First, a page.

Authors: Nancy Cook*, Brock University, David Butz*, Brock University
Topics: Qualitative Research, Qualitative Methods, Transportation Geography
Keywords: mobile methods, epistemic justice, mobility justice, mobilities
Session Type: Paper
Start / End Time: 10:00 AM / 11:40 AM
Room: Grand Ballroom C, Astor, 2nd Floor
Presentation File: No File Uploaded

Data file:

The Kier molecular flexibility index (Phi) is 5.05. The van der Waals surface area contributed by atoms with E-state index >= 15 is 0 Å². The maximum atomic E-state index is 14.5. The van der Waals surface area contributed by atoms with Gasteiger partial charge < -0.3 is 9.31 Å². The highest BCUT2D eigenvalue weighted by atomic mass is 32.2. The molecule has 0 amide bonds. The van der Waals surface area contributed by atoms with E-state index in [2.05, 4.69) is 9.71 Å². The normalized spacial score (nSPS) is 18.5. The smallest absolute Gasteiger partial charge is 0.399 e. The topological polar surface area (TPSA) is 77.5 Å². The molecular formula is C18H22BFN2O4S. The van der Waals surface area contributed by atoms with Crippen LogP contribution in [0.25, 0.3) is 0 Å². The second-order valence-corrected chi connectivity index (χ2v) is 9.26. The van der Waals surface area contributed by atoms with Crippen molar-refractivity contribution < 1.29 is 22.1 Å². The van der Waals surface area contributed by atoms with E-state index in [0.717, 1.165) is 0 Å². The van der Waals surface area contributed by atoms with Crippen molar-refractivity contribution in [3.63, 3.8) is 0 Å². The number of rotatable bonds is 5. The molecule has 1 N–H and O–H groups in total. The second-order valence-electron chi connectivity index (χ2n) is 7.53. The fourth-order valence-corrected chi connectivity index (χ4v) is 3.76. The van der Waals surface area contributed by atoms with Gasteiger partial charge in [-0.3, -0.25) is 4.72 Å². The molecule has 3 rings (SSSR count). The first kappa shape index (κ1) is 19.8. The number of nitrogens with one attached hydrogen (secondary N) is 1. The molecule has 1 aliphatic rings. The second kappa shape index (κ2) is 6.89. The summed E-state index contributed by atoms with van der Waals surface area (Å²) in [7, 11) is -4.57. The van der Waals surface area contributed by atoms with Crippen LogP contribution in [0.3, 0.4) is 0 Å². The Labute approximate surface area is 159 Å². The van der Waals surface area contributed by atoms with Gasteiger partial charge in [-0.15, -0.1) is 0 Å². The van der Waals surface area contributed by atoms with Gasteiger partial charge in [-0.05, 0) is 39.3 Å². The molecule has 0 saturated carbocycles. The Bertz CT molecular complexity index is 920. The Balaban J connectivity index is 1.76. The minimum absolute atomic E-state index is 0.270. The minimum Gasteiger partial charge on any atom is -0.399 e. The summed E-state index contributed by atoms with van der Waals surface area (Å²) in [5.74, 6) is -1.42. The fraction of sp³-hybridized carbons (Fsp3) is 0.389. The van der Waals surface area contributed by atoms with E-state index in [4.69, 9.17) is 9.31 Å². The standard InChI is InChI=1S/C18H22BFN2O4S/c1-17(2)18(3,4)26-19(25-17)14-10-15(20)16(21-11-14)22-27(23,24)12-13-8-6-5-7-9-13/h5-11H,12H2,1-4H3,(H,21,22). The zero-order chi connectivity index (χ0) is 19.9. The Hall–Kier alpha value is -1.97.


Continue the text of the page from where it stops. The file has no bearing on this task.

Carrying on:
Over the past decade numerous authors have called for the development of “mobile methods” (Büscher, Urry & Witchger, 2011) and the identification of suitable “methods for mobilities research” (Sheller & Urry, 2006), and a number of innovative approaches to studying mobilities have emerged. These often involve some form of embodied or kinaesthetic researcher involvement in the mobile practices and contexts of the social groups or in the spaces under investigation. More recently, mobilities and transport scholars have begun to trouble some of the claims and assumptions underpinning the turn to mobile methods on epistemological (e.g., Merriman, 2014) and ethical (e.g., Warren, 2017) grounds. Our presentation contributes to this methodological discussion by suggesting the notion of epistemic justice as a basis for assessing the adequacy of particular methods for conducting mobilities research. We argue that epistemic justice is a significant aspect of mobility justice itself, and should be an important consideration in the conduct of mobilities research. We develop our argument with reference to a self-directed photography project we conducted with members of a small community in the mountains of northern Pakistan in the wake of a locally-important road construction project.